Sunday, February 11, 2007

Equitable Mortgage Doctrine In Illinois - Part 2

This post will address the following two points (one briefly, one not so briefly) regarding the application of the equitable mortgage doctrine in Illinois (Please note that all text appearing in bold, especially when quoting from the court cases are my own attempt to emphasize the text, and are not emphasized in that manner in the statute or court cases being quoted from):

  • The purported "bona fide purchaser" status of those third parties who purchase, or lend money on, a property from a foreclosure rescue operator ("operator") subsequent to the operator having gotten a homeowner to sign the ownership papers of said property to him/her.

Ilinois Mortgage Rescue Fraud Act

The Mortgage Fraud Rescue Act (765 ILCS 940) was passed by the Illinois legislature to strictly regulate foreclosure rescue transactions and to curb the abuses arising therefrom. After a quick reading of the Act, it appears quite clear that the new law has no effect at all on the future application of the equitable mortgage doctrine. More specifically, the new statute says the following at Section 55(b) of the Act

  • "A consumer who suffers loss by reason of any violation of any provision of this Act may bring a civil action in accordance with the Consumer Fraud and Deceptive Business Practices Act to enforce that provision. All remedies and rights granted to a consumer by the Consumer Fraud and Deceptive Business Practices Act shall be available to the consumer bringing such an action. The remedies and rights provided for in this Act are not exclusive, but cumulative, and all other applicable claims, including, but not limited to, those brought under the doctrine of equitable mortgage, are specifically preserved." (emphasis added)
A clear reading of the statute appears to indicate that the new statute not only does not preempt the equitable mortgage doctrine, but it specifically preserves it, as well as any other legal claims that may have already been available prior to its passage (ie. fraud, racketeering, conspiracy, etc.).

(It may very well be that equitable mortgage claims and claims of violations of the new law can be brought together, in one lawsuit, either as part of one cause of action or as alternative causes of actions).

Bona Fide Purchaser Issue
There is, what appears to be, an incorrect belief among many people that if, after a financially strapped homeowner unwittingly signs over title to his/her home to an operator, the operator sells the property to a third party, who then causes the property to be mortgaged, the homeowner automatically loses all possibility of ever getting their home back. Stated another way, the belief is that the purported interests of the subsequent third party "purchasers" (the buyer and any mortgage lender financing the purchase) have priority over any interest that the victimized homeowner may claim inder the equitable mortgage doctrine.
My assertion is that as long as the financially strapped homeowner retains possession of the home after the purported transfer to the operator, that possession generally imparts "notice to the world" of any interest the homeowner has in the home. Therefore, the subsequent purchaser and mortgagee of the property may not qualify for "bona fide purchaser" status, in which case their interests in the property would be subordinate to the interests of the homeowner. This is generally true even if the homeowner receives a "judicial declaration of equitable mortgage" after the sale and mortgage to the third parties. The judicial declaration, under "relation back" principles, generally will relate back to the date of the homeowner's purported transfer to the operator (which typically pre-dates the subsequent sale and mortgage to third parties).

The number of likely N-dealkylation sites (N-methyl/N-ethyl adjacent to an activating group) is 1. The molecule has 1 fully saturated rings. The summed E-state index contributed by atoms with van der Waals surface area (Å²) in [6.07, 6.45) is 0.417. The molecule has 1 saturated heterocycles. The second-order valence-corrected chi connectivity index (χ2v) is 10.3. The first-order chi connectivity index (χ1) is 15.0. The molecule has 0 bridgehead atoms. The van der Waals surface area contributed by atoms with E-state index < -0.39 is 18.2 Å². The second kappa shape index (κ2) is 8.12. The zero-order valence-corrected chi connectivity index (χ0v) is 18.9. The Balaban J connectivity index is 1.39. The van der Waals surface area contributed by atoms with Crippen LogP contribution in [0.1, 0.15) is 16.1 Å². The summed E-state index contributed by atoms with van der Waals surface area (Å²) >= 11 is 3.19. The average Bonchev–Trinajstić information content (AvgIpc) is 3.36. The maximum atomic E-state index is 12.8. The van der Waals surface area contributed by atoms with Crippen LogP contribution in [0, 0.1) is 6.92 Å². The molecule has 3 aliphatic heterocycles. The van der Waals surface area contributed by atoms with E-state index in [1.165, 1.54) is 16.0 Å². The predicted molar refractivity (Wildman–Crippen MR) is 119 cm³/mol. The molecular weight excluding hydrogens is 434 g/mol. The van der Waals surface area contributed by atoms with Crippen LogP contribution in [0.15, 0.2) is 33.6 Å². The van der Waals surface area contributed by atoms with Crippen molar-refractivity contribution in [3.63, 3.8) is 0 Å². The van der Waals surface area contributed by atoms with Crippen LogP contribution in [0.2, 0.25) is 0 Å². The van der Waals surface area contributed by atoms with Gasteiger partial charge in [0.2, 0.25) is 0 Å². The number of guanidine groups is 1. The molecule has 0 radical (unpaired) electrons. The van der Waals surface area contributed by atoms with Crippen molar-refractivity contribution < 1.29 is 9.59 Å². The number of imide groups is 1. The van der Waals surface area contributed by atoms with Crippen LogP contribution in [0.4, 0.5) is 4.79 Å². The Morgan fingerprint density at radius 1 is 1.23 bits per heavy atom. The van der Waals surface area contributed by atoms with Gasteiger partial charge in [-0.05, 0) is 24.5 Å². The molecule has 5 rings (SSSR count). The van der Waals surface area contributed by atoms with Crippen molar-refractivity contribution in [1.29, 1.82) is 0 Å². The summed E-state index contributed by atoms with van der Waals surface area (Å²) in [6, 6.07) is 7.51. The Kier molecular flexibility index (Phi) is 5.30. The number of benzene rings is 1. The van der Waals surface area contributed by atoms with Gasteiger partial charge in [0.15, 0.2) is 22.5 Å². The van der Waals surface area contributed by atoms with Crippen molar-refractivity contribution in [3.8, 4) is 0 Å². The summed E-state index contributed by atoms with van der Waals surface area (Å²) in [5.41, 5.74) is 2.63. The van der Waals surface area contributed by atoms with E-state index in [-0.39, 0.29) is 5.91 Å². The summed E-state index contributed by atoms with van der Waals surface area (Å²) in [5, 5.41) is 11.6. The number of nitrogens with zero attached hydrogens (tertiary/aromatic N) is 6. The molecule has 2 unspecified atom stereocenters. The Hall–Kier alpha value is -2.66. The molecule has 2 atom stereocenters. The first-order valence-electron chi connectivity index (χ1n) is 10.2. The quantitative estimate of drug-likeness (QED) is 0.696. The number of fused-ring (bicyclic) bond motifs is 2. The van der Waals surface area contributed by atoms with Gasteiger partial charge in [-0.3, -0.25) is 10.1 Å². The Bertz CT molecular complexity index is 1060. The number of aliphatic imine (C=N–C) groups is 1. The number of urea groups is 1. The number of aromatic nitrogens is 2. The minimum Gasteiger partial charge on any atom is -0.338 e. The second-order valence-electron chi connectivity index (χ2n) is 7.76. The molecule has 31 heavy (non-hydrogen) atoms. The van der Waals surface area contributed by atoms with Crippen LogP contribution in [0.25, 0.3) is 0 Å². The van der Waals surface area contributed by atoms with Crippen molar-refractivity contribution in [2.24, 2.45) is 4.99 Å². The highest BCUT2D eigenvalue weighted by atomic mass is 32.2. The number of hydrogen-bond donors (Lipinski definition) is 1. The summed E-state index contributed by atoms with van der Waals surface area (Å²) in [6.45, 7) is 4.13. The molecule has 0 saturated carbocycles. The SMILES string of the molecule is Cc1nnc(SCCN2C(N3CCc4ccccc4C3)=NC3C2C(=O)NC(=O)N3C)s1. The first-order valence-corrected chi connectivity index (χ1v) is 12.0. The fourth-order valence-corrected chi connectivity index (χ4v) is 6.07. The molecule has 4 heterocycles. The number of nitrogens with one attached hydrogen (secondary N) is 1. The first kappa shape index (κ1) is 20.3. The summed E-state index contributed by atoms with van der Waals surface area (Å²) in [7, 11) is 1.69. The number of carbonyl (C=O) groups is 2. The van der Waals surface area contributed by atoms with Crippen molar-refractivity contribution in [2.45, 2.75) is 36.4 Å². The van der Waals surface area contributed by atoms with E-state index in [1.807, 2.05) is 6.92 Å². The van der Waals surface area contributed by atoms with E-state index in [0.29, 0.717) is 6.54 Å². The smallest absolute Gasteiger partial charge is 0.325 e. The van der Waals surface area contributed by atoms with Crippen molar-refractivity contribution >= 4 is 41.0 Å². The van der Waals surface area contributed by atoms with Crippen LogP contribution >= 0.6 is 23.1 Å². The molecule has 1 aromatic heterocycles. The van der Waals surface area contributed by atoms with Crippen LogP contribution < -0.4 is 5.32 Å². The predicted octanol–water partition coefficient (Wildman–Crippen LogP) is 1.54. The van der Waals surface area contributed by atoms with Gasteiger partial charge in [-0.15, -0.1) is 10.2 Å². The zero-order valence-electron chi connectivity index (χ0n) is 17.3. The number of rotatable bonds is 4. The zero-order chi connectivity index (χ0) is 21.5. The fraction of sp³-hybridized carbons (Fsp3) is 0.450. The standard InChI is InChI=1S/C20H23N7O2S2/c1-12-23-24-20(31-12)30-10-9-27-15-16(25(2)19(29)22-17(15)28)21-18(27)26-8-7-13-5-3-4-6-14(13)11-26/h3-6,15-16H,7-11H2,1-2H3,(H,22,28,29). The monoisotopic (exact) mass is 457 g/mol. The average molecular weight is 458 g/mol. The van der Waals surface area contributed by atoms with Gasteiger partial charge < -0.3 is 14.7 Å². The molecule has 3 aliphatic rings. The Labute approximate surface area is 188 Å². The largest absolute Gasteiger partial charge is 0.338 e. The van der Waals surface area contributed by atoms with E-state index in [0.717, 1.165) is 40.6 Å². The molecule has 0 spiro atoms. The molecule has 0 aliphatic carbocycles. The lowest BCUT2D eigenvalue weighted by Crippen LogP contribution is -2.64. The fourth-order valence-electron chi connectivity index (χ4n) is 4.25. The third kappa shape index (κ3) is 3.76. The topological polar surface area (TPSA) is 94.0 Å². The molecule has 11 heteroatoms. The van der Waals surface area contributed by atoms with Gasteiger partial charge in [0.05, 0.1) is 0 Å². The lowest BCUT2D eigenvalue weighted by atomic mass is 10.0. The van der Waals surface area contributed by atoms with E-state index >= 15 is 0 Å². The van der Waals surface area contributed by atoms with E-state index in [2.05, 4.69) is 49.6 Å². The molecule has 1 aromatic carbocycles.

One case (a Federal district court case) I came across makes the following observations of the bona fide purchaser issue, emphasizing the "duty of inquiry" imposed on any party claiming to be a "bona fide purchaser" under Illinois law (the case involved a foreclosure rescue situation):
  • "A person who takes property for valuable consideration without notice of another's adverse claim is regarded as a bona fide purchaser whose rights are superior to competing claims. Life Savings & Loan Association v. Bryant, 125 Ill. App. 3d 1012, 81 Ill. Dec. 577, 582, 467 N.E.2d 277 (1st Dist. 1984)."

  • "A mortgagee of realty is afforded the same protections as a bona fide purchaser if the mortgagee secures the mortgage without knowledge or notice of adverse claims to its mortgage. Id."

  • "Notice of a competing interest in the realty may be predicated upon actual or constructive knowledge, and may also be imputed if the circumstances impose a duty of inquiry upon the purchaser/mortgagee. Burnix oil Co. v. Floyd, 106 Ill. App. 2d 16, 23, 245 N.E.2d 539 (1st Dist. 1969)."

  • "A person is charged with the duty of inquiry only upon gaining knowledge of facts inconsistent with the mortgagor's claim or those "facts which would make a prudent person suspicious." In re Ryan, 851 F.2d 502, 511 (1st Cir. 1988)."

  • "Inquiry notice imputes knowledge of all those facts which a diligent inquiry would have revealed. In re Cutty's-Gurnee, Inc., 133 Bankr. 934, 950 (N.D. Ill. 1991)."

  • "The most common example of inquiry notice charged to a mortgagee is when a person other than the vendor is in possession of the property. Life Sav. & Loan Ass'n v. Bryant, supra, 81 Ill. Dec. at 582, 467 N.E.2d 277."

  • "However, inquiry notice is imputed whenever the cumulative facts or circumstances create a reasonable suspicion that the mortgagee's interests are subject to an adverse claim. See, e.g., In re Cutty's-Gurnee, Inc., supra, 133 Bankr. at 952-53."